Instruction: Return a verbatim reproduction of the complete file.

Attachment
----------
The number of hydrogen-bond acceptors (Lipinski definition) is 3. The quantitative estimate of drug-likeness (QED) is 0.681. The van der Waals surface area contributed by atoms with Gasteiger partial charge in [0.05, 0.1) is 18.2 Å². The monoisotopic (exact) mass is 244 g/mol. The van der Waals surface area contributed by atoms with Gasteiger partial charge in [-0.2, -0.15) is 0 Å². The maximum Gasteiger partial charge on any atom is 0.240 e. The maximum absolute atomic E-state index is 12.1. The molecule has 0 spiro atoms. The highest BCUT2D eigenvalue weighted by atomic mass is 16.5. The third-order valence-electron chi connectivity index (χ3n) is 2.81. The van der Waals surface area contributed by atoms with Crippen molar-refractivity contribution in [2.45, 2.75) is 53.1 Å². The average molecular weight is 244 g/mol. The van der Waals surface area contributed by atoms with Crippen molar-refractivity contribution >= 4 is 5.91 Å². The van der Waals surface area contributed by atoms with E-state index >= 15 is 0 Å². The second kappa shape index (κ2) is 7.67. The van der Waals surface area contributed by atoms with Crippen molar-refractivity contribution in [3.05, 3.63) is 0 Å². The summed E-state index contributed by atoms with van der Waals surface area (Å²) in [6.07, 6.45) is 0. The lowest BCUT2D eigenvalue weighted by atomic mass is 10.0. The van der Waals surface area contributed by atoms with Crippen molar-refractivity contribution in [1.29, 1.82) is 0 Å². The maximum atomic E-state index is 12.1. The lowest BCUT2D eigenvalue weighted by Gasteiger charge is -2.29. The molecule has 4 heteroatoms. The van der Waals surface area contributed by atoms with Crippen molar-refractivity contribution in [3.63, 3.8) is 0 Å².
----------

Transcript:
The number of hydrogen-bond acceptors (Lipinski definition) is 3. The quantitative estimate of drug-likeness (QED) is 0.681. The van der Waals surface area contributed by atoms with Gasteiger partial charge in [0.05, 0.1) is 18.2 Å². The monoisotopic (exact) mass is 244 g/mol. The van der Waals surface area contributed by atoms with Gasteiger partial charge in [-0.2, -0.15) is 0 Å². The maximum Gasteiger partial charge on any atom is 0.240 e. The maximum absolute atomic E-state index is 12.1. The molecule has 0 spiro atoms. The highest BCUT2D eigenvalue weighted by atomic mass is 16.5. The third-order valence-electron chi connectivity index (χ3n) is 2.81. The van der Waals surface area contributed by atoms with Crippen molar-refractivity contribution in [2.45, 2.75) is 53.1 Å². The average molecular weight is 244 g/mol. The van der Waals surface area contributed by atoms with Crippen molar-refractivity contribution >= 4 is 5.91 Å². The van der Waals surface area contributed by atoms with E-state index >= 15 is 0 Å². The second kappa shape index (κ2) is 7.67. The van der Waals surface area contributed by atoms with Crippen molar-refractivity contribution in [3.05, 3.63) is 0 Å². The summed E-state index contributed by atoms with van der Waals surface area (Å²) in [6.07, 6.45) is 0. The lowest BCUT2D eigenvalue weighted by atomic mass is 10.0. The van der Waals surface area contributed by atoms with Crippen molar-refractivity contribution in [1.29, 1.82) is 0 Å². The maximum atomic E-state index is 12.1. The lowest BCUT2D eigenvalue weighted by Gasteiger charge is -2.29. The molecule has 4 heteroatoms. The van der Waals surface area contributed by atoms with Crippen molar-refractivity contribution in [3.63, 3.8) is 0 Å².